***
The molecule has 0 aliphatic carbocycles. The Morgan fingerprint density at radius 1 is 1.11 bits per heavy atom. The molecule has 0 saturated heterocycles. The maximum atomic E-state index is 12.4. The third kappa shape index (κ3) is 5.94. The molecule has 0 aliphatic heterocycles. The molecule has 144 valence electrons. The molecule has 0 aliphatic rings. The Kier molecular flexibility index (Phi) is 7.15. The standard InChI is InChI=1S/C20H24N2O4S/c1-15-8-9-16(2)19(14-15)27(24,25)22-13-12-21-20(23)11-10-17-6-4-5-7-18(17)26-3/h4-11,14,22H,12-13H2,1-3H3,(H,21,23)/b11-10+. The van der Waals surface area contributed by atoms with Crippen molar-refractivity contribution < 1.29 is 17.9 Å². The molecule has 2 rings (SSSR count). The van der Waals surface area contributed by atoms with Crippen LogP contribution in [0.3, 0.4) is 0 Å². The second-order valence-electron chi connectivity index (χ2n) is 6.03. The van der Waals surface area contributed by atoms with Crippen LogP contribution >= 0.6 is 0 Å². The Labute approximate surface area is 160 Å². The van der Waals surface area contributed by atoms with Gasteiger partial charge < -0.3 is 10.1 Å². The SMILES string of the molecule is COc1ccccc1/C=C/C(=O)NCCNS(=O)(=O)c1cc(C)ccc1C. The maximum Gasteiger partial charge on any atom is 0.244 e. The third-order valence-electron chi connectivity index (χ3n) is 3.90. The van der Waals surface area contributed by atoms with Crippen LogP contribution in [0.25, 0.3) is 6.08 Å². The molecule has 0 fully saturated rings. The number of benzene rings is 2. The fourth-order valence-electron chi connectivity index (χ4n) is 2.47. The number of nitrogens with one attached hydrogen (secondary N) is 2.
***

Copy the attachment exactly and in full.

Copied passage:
The molecule has 0 aliphatic carbocycles. The Morgan fingerprint density at radius 1 is 1.11 bits per heavy atom. The molecule has 0 saturated heterocycles. The maximum atomic E-state index is 12.4. The third kappa shape index (κ3) is 5.94. The molecule has 0 aliphatic heterocycles. The molecule has 144 valence electrons. The molecule has 0 aliphatic rings. The Kier molecular flexibility index (Phi) is 7.15. The standard InChI is InChI=1S/C20H24N2O4S/c1-15-8-9-16(2)19(14-15)27(24,25)22-13-12-21-20(23)11-10-17-6-4-5-7-18(17)26-3/h4-11,14,22H,12-13H2,1-3H3,(H,21,23)/b11-10+. The van der Waals surface area contributed by atoms with Crippen molar-refractivity contribution < 1.29 is 17.9 Å². The molecule has 2 rings (SSSR count). The van der Waals surface area contributed by atoms with Crippen LogP contribution in [0.3, 0.4) is 0 Å². The second-order valence-electron chi connectivity index (χ2n) is 6.03. The van der Waals surface area contributed by atoms with Crippen LogP contribution >= 0.6 is 0 Å². The Labute approximate surface area is 160 Å². The van der Waals surface area contributed by atoms with Gasteiger partial charge < -0.3 is 10.1 Å². The SMILES string of the molecule is COc1ccccc1/C=C/C(=O)NCCNS(=O)(=O)c1cc(C)ccc1C. The maximum Gasteiger partial charge on any atom is 0.244 e. The third-order valence-electron chi connectivity index (χ3n) is 3.90. The van der Waals surface area contributed by atoms with Crippen LogP contribution in [0.25, 0.3) is 6.08 Å². The molecule has 0 fully saturated rings. The number of benzene rings is 2. The fourth-order valence-electron chi connectivity index (χ4n) is 2.47. The number of nitrogens with one attached hydrogen (secondary N) is 2.